Thursday, August 12, 2010


Okay, so I read a comment on another blog about how WAAC (Win At All Costs) players are people who are hardcore competitive gamers. I disagree, and I think the opinions of folks like me are under-represented online because people like me don't fully fall on either side of the issue.

Personally, I'm not a hardcore competitive player for two reasons:

  • because I don't have the time or money to compete with the better competitive players out there. 
  • because I'm too anti-copycat to run with a xeroxed netlist. Admittedly, I might incorporate elements from one... but something would have to make it "mine."

But I do appreciate hardcore gamers and what they bring to the table. Back in the day, when I considered myself a competitive Magic: The Gathering player, I still had the "make it mine" tendency, and that almost always resulted in me running decks that were less than optimal. However... I took the time to play against opponents who did run optimal decks, and who were better players than me in general, so that when tournament time came I would have the best chance of winning given my self-imposed restrictions. Was it irritating to lose to netdecks? Of course it was! But I valued the netdecks and the guys who played the netdecks because they helped me improve my skills.

I think we need to redefine what WAAC really means. "All costs" implies that anything is acceptable as long as it results in a win. Are the penalties of cheating a potential cost? Why, yes they are. Thus, if you're willing to win at all costs, you're also willing to cheat... and therein lies the difference between min/max players and WAAC players. Min/max players are not necessarily willing to cheat to win. Some people see optimizing an army list as cheating. But is it cheating to pick the most powerful and cost effective units? I think not. Unfortunately, many (if not most) cheaters look like your run of the mill min/max players until you catch them in the act... thus the confusion.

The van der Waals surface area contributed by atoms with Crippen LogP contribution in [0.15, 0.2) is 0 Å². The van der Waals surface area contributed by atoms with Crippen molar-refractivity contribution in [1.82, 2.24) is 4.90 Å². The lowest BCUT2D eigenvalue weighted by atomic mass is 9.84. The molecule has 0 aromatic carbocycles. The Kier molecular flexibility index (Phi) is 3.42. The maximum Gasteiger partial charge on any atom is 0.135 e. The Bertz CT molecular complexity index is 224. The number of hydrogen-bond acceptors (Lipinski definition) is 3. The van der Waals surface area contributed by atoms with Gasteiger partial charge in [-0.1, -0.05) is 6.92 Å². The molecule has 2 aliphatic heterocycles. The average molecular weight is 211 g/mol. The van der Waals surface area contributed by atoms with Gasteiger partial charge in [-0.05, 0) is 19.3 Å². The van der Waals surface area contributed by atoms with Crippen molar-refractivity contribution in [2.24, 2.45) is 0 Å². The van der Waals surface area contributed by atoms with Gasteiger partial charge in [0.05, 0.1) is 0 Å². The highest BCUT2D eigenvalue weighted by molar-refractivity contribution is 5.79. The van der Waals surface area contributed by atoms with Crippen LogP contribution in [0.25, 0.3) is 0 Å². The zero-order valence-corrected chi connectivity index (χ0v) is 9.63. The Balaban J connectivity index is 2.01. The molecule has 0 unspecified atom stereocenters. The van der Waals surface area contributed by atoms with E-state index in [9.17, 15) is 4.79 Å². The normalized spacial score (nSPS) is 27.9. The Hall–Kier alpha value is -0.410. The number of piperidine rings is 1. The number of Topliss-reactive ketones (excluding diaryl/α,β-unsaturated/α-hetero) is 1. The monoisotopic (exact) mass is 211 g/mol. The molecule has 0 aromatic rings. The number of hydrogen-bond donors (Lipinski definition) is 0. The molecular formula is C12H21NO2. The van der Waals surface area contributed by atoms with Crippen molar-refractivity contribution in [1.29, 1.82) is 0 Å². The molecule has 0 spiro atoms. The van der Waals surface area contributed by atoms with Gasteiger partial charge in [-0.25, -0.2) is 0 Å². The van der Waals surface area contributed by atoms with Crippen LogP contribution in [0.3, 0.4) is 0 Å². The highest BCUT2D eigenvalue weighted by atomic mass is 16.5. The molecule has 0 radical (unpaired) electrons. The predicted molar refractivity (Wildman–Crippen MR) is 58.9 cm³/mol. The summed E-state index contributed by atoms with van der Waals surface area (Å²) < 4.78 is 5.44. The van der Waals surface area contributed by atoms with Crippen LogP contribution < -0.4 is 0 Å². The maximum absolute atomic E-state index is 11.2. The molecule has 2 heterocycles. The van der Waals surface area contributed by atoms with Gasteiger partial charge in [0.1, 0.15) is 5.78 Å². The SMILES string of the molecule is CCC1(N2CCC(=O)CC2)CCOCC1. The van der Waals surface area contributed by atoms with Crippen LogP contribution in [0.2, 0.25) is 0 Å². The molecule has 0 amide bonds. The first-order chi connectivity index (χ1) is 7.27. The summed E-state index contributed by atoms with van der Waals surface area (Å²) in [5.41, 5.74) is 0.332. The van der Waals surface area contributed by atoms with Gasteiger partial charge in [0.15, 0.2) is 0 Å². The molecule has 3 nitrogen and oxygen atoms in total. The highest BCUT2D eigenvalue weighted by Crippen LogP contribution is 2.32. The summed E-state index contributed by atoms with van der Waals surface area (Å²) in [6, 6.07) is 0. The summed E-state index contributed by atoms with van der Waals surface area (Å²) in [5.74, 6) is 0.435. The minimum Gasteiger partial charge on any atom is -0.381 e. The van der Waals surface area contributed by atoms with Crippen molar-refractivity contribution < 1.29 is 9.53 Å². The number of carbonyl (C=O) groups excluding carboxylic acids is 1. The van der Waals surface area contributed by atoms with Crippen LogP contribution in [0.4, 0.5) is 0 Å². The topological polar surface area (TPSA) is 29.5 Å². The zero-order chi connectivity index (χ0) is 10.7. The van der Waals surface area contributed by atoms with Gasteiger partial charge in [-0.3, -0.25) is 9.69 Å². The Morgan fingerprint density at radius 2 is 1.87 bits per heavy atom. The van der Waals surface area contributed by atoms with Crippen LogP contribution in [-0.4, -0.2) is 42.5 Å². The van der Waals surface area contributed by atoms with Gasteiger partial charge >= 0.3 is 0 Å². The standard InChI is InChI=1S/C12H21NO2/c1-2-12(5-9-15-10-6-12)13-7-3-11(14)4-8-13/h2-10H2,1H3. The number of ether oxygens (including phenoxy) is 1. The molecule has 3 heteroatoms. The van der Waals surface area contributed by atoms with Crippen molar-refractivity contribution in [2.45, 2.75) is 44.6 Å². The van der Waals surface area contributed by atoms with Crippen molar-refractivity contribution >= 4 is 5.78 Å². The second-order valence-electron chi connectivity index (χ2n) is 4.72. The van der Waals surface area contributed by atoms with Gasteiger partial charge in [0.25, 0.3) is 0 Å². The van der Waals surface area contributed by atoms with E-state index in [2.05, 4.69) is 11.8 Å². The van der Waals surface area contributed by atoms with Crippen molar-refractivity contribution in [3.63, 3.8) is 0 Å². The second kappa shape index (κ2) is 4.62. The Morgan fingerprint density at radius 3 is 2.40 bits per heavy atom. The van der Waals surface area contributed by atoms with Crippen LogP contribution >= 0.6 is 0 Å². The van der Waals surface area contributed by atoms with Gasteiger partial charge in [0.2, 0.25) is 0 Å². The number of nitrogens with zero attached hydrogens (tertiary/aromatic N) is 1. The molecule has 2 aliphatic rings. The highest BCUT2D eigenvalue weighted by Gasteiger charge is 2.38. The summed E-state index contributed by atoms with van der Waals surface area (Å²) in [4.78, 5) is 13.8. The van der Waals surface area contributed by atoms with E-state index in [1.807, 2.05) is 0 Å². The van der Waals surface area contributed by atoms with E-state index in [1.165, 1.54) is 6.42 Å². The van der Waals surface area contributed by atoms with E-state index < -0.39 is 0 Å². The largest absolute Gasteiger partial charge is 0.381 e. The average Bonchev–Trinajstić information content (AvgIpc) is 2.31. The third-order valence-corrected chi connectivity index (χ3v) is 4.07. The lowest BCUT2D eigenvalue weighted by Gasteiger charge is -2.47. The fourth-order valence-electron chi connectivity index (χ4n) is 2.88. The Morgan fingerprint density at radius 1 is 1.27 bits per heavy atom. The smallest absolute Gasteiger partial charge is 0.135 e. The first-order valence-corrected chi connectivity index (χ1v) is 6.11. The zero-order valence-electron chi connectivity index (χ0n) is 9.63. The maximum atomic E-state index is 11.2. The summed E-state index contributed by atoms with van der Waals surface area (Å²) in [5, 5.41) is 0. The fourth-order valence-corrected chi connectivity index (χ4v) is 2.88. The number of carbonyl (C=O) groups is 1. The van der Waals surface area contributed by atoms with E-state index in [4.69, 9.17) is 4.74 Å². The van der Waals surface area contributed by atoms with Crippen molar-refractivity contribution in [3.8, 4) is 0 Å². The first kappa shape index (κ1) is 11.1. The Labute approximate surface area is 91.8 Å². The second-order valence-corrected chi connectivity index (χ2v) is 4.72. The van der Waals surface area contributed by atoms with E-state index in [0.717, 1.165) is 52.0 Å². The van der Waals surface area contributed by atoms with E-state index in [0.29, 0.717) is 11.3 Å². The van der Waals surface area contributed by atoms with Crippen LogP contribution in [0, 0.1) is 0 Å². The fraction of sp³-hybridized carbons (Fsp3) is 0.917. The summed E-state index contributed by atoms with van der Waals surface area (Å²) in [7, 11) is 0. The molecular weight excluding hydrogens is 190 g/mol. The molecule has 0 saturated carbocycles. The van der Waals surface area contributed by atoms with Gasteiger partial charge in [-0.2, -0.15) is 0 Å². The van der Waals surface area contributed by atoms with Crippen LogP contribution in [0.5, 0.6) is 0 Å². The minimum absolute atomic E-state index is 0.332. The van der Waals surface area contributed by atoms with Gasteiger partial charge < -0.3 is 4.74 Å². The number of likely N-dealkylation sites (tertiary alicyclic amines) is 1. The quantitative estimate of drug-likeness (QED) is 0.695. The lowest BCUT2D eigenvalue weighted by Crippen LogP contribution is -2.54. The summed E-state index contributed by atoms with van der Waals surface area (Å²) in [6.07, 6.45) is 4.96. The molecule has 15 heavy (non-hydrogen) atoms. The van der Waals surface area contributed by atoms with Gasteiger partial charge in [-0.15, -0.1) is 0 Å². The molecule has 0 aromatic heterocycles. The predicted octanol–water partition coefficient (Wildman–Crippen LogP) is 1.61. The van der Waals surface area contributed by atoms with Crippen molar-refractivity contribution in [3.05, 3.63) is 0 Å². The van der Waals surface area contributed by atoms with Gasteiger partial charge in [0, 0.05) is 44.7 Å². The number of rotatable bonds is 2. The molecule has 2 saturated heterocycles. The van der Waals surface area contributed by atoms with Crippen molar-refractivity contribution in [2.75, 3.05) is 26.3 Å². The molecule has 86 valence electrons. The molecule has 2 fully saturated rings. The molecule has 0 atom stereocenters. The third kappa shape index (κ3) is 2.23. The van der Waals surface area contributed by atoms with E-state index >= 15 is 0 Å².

Perhaps the pure min/max players, who will milk every advantage from their chosen codex but keep the moral high ground at the table, need a new acronym to differentiate them from the true WAAC players. I suggest WAACWASN. What does it stand for? Simple! Win At All Costs Within Acceptable Social Norms! Yes, it's a mouthful, but is isn't that much more difficult to wrap your tongue around than WYSIWYG, right?

To the whiners:
True min/max players, WAACWASN players if you will, don't need to cheat. If your tactics suck, your knowledge of the game is sub-par, and you picked units because they looked pretty, a min/max player will table you and stay entirely within the game rules. Tell your friends whatever makes you feel better, but if you can't beat the leafblower with your same old units and same old tactics, maybe "same old" needs to adapt to the new trends... or you could at least quit complaining about it.

And if you find that he is a cheat, then you've discovered one of two things: either he isn't a true min/max player, or you're competent enough to be a credible challenge to a min/max player. In the first case, he wasn't a true min/max player at all, so you shouldn't lump him in with the min/max guys anymore. In the second case, you should feel good about yourself. In either case, you should kick him in the balls and never play him again.

Okay, okay... kicking him in the balls is taking things a little too far... but you get the point.
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